Much of the landscape of Cornwall and West Devon was transformed in the 18th and early 19th centuries as a result of the rapid growth of pioneering copper and tin mining.
Its deep underground mines, engine houses, foundries, new towns, smallholdings, ports and harbours, and their ancillary industries together reflect prolific innovation which, in the early 19th century, enabled the region to produce two-thirds of the world’s supply of copper.
The substantial remains are a testimony to the contribution Cornwall and West Devon made to the Industrial Revolution in the rest of Britain and to the fundamental influence the area had on the mining world at large.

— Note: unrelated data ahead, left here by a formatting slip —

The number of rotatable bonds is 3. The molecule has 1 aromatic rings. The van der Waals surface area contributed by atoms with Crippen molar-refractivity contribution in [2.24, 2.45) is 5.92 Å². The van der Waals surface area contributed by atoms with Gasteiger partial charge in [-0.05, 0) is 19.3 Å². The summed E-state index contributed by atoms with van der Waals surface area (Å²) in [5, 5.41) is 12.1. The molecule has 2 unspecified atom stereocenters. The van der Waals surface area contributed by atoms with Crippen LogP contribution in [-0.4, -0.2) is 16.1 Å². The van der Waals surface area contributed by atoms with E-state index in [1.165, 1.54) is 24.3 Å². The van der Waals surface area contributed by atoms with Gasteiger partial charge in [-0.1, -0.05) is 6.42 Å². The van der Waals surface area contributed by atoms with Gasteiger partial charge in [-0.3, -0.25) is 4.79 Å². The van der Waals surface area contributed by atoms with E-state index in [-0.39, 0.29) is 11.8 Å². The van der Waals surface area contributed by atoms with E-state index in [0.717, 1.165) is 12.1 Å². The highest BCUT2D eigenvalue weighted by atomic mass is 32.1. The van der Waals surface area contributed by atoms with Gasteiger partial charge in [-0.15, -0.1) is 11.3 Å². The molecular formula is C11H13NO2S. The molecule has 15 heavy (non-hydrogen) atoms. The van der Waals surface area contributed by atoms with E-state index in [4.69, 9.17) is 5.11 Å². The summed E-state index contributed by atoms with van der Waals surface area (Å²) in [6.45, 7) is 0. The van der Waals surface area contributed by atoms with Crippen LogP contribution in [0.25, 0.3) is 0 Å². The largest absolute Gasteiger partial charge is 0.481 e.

Cornish technology embodied in engines, engine houses and mining equipment was exported around the world. Cornwall and West Devon were the heartland from which mining technology rapidly spread.- UNESCO (CC-BY-SA IGO 3.0)
10 sites in this World Heritage
- St Just Mining District
- The Port of Hayle
- Tregonning and Gwinear Mining Districts(003i) with Trewavas (003ii)
- Wendron Mining District
- Camborne and Redruth Mining District(005i) with Wheal Peevor (005ii) and Portreath Harbour (005iii)
- Gwennap Mining District (006i) with Devoran and Perran (006ii) and Kennall Vale (006iii)
- St Agnes Mining District
- The Luxulyan Valley (008i) and Charlestown (008ii)
- Caradon Mining District
- Tamar Valley Mining District (010i) with Tavistock (010ii)